Adopting more renewable energy sources as well as making welfare payments weekly have been flagged as possible solutions to food insecurity facing remote Indigenous communities.
A report from the University of Queensland was released last Friday with data retrieved from 17 houses across Cape York and Central Australia, in June and July in 2021, in collaboration with the Central Australian Aboriginal Congress and Apunipima Cape York Health council.
A key issue found in the report was that health foods were often deemed too expensive, pushing members of the community to choose cheaper unhealthier options.
UQ Senior Lecturer Dr Megan Ferguson, one of the reports researchers, said its difficult for remote communities to budget around healthy eating.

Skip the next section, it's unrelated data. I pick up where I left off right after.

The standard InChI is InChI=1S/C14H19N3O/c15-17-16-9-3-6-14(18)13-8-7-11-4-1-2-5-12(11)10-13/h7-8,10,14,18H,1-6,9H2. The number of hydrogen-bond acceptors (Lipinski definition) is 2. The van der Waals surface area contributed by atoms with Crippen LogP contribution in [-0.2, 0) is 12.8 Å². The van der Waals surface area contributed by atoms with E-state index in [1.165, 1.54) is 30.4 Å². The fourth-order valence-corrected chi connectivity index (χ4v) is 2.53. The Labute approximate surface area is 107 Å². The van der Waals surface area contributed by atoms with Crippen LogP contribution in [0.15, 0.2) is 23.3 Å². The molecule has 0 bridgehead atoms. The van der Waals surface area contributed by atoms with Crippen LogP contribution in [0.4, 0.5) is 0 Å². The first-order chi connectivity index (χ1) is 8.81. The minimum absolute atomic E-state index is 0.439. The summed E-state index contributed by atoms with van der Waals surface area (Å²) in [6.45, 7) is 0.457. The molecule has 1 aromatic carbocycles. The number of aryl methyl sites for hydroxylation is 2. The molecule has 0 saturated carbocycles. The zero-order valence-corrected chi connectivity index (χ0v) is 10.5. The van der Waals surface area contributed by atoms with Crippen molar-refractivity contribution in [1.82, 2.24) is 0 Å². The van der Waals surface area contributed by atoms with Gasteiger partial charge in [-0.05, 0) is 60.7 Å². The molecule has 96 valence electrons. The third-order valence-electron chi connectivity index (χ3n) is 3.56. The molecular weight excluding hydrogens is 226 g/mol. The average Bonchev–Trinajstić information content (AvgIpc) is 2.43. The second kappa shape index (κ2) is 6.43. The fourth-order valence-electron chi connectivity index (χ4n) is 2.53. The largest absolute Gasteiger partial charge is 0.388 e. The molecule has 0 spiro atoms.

“In this study we’ve talked about how healthy foods is actually unaffordable in communities.
And so to ask members of community to budget where it is difficult to make it work is a bit tricky,” she said.
Indigenous communities in regional areas are also need to rely or have had to rely on traditional practices and sharing with community in order to combat rising cost of living and food shortage struggles.
“Community members were putting in incredible strategies many of which we’ve known and talked about before.
Using traditional food as a great food source when it was difficult to buy (food from stores with) money and for many other great reasons people chose to use traditional food.
But also the sharing of food with family members, sharing of money when people need that, and the sharing of power as well,” she said.
The report also sourced solutions to these problems from the community which highlighted need for budgeting resources, adopting cheaper renewable energy, and having welfare payments arrive weekly instead of fortnightly to create a more steady form of income.
Listen to the interview with University of Queensland Senior Public Health Lecturer DR Megan Ferguson: